Must-see historical monuments in England

Its history dates back to the 5th century AD and the establishment of the kingdom of the South Saxons after the departure of the Romans. The area houses many interesting monuments and sites that are frequently overlooked by tourists. Here is a list of five must-see destinations in England.

  • Lewes Castle

Lewes Castle is a Norman castle that was built after the Battle of Hastings in 1069 by William de Warenne, 1st Earl of Surrey, brother-in-law of William the Conqueror, in East Sussex. Lewes Castle in East Sussex is a motte and bailey castle. Lewes Castle is unique in its construction because it, unlike most motte and bailey castles, has two mottes. Since 1846, the castle has been owned by the Sussex Archaeological Society. It is open to the public and allows visitors to get a glimpse of what life was like one thousand years ago.

License: Royalty Free or iStock source
The Long Man is a figure etched into the slopes of Windover Hill in Wilmington, East Sussex. Locally, the figure has been known as the Green Man or the Wilmington Giant. The Long Man is pictured holding two staves and is about 69 metres tall. Originally, it was thought that the figure dated to the Iron Age or neolithic eras, but recently, archaeological work has revealed that the Long Man may date to the Early Modern era, possibly the 16th or 17th century. No matter the date of its creation, the Long Man of Wilmington is a great destination for a unique experience.

License: Royalty Free or iStock source
Herstmonceux Castle is a Tudor castle built entirely of brick. It is one of the oldest, significant buildings in England built of brick, which was not a common building material in England during the Early Modern era, in East Sussex. The castle was built in 1441 by Sir Roger Fiennes, Treasurer of the Household for Henry VI of England. The castle was subsequently destroyed in 1776 and was reduced to only the exterior walls. The house was restored from 1913 to 1933 by architect Walter Godfrey for Sir Paul Latham. Mr. Godfrey worked hard to keep the interior of the castle as authentic as possible, incorporating furnishings from the correct time period. Herstmonceux has a beautiful look and is a reminder of how grand living could be in the 15th century.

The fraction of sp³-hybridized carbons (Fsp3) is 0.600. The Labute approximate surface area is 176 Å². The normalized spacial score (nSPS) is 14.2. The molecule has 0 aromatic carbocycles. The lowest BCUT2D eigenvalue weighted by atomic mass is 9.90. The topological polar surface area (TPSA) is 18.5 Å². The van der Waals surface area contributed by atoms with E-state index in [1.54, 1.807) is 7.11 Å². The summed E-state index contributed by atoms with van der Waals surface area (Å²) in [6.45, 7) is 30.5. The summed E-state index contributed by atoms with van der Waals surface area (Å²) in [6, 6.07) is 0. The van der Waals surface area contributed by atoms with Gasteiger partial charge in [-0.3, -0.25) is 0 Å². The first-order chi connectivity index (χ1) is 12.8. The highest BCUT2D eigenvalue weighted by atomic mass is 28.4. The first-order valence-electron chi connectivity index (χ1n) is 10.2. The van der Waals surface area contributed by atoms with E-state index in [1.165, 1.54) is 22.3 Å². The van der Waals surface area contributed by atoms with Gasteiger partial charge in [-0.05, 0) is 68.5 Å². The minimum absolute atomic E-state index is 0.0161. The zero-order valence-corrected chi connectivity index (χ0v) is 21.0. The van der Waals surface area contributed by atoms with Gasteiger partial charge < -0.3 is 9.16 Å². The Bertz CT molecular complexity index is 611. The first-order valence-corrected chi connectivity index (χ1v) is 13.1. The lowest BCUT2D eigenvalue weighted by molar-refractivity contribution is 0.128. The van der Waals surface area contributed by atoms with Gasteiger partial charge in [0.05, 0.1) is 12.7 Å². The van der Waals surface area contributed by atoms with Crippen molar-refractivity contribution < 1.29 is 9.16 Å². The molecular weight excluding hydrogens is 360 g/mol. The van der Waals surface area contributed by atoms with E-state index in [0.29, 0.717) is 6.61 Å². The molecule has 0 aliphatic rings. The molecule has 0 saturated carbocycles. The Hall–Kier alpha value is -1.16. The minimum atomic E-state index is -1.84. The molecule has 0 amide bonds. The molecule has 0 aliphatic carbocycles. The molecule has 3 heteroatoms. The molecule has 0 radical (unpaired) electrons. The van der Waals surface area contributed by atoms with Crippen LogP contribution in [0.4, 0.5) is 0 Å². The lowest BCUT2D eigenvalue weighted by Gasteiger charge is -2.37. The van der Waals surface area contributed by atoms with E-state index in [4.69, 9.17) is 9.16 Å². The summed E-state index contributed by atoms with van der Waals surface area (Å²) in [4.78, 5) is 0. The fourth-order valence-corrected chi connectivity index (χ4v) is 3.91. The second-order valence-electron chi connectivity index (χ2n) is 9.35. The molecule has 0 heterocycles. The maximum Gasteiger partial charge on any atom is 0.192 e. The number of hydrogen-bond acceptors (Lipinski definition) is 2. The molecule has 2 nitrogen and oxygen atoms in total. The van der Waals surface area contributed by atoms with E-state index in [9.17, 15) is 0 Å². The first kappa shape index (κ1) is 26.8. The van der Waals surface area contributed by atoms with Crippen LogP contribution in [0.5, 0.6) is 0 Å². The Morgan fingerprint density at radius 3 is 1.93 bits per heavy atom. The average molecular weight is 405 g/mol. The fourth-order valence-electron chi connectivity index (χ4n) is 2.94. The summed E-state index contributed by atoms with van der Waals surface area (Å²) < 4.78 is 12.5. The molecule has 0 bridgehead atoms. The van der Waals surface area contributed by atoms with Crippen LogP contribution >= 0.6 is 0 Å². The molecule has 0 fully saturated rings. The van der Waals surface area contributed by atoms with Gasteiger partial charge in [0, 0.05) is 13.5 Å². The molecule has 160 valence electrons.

Anne of Cleves was the fourth wife of Henry VIII, though she was only queen for six months. Her home in Lewes, East Sussex was part of her annulment settlement from the king in 1541. The Anne of Cleves House was restored by the same architect who restored Herstmonceux Castle, Walter Godfrey. The house is a 15th century timber-framed Wealden hall house, and it contains many artifacts that are of historical importance to the East Sussex area including a hammer from Etchingham Forge and a display on wealden iron making. The Anne of Cleves House is open to the public and plays host to many functions year-round.

Bodiam Castle was built in 1385 by Sir Edward Dalyngrigge. Dalyngrigge was a knight of Edward III and was in charge of defending the area from French invasion during the Hundred Years' War, in East Sussex. In 1641, the castle was dismantled, and it was not until the 1800s that it was restored to its former glory. George Curzon, 1st Marquess Curzon of Kedleston donated the now restored castle to The National Trust upon his death in 1925. The castle is open to the public, and with its large moat and picturesque facade, stepping into Bodiam Castle is like stepping into a fairy tale. 

Whichever one of these wonderful monuments you decide to visit, a good base is Camber Sands, with its huge coastline and peace and tranquility with the historic town of Rye just up the road, or a short walk along the beachy coastline. 

Susanna Daniels is a London-based freelance writer. When she's not writing for the travel sector, her main interests are historical novels, period dramas and, of course, history. 

You Might Also Like